Whether it was just a badly phrased moment in a press conference or not, Toronto’s Heavy Urban Search and Rescue team has not done itself any public relations favours in the aftermath to the partial collapse of the Algo Centre Mall in Elliot Lake:
The story of the collapsed mall in Elliot Lake, where the rescue mission is back on after being suspended on Monday because officials deemed the building too “unsafe,” has so far deviated from romantic tales of heroism and rescue, spiralling instead into talk of delays, strict mandates and “limited resources.”
A spokesman for Toronto’s Heavy Urban Search and Rescue team, Bill Neadles, said on Tuesday the group was still in its “infancy” — that aside from winning some industry competitions and running mock rescues, HUSAR, as it is known, had only participated in one operation: a gas explosion in 2003. He said when he initially told residents on Monday the team had “reached the end of its mandate” he did not mean they were abandoning the operation, he “just didn’t want to lead anybody to believe I was going to come back with a silver claw and walk on water.”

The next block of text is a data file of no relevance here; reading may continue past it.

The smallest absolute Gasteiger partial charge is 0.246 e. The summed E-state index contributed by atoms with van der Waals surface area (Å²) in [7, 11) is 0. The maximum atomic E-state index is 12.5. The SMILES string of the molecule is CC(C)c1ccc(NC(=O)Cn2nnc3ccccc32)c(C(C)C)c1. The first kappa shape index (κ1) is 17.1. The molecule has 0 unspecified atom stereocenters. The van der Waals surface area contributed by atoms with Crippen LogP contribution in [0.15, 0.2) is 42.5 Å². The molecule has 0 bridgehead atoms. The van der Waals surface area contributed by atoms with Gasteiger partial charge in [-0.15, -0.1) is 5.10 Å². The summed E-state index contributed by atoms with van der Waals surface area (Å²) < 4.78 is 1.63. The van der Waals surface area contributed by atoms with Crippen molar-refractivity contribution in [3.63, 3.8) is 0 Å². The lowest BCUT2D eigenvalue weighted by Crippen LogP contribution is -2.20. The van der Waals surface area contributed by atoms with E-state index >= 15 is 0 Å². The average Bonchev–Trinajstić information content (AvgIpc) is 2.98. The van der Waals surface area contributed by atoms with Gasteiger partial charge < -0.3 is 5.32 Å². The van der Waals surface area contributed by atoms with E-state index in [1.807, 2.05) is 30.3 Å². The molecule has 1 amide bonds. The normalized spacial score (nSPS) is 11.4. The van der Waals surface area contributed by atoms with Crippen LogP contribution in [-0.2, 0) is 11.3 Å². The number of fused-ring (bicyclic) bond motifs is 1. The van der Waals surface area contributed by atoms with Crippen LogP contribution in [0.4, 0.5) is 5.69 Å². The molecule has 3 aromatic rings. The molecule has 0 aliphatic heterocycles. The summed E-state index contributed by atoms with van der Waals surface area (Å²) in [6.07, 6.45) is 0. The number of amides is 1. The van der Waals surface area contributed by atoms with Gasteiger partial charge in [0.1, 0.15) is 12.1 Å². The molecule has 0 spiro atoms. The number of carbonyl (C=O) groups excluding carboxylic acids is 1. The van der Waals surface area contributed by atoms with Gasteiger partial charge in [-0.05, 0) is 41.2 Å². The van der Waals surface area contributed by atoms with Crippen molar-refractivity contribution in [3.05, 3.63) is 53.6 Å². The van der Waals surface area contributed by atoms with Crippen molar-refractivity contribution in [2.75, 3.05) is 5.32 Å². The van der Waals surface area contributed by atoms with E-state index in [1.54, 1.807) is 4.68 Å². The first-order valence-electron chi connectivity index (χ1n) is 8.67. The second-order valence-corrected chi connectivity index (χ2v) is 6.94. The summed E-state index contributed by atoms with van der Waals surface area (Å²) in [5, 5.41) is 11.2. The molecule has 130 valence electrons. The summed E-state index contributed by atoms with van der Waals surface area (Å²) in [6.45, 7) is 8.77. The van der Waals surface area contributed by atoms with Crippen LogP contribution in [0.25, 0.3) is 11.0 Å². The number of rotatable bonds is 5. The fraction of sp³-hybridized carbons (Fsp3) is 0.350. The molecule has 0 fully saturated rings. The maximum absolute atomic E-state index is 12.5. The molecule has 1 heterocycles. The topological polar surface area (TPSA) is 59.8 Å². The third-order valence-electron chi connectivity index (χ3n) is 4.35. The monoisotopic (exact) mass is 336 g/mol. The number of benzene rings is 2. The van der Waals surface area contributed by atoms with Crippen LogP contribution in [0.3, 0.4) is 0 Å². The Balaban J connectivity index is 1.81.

[. . .]
In Elliot Lake, no one has been spirited away alive, at least not yet. One person is thought dead and a dozen are feared missing. At least one is believed to have made a noise amid the rubble on Monday morning.
“One of the things that gives rescue a sort of romance is the idea that you go in and you get the job done … and that’s one of the reasons this Northern Ontario mall story is so 21st century,” said Bob Thompson, a pop culture expert at New York’s Syracuse University. “Here we’ve got this potentially romantic rescue story, and what do we see? Good ol’ fashioned bureaucracy.”
When most Canadians think of rescue, they do not think of government inner-workings: a Ministry of Labour structural engineer suspending a search; provincial officials having to explicitly give the Toronto team the authority to go back in; a premier intervening to make that happen.
“If you had put 100 miners in there, they would have been out by Saturday,” said Greg Dillavough, a retired miner who once worked in mine rescue in the Northwest Territories and Ontario. “You don’t walk away from a site when someone’s alive.”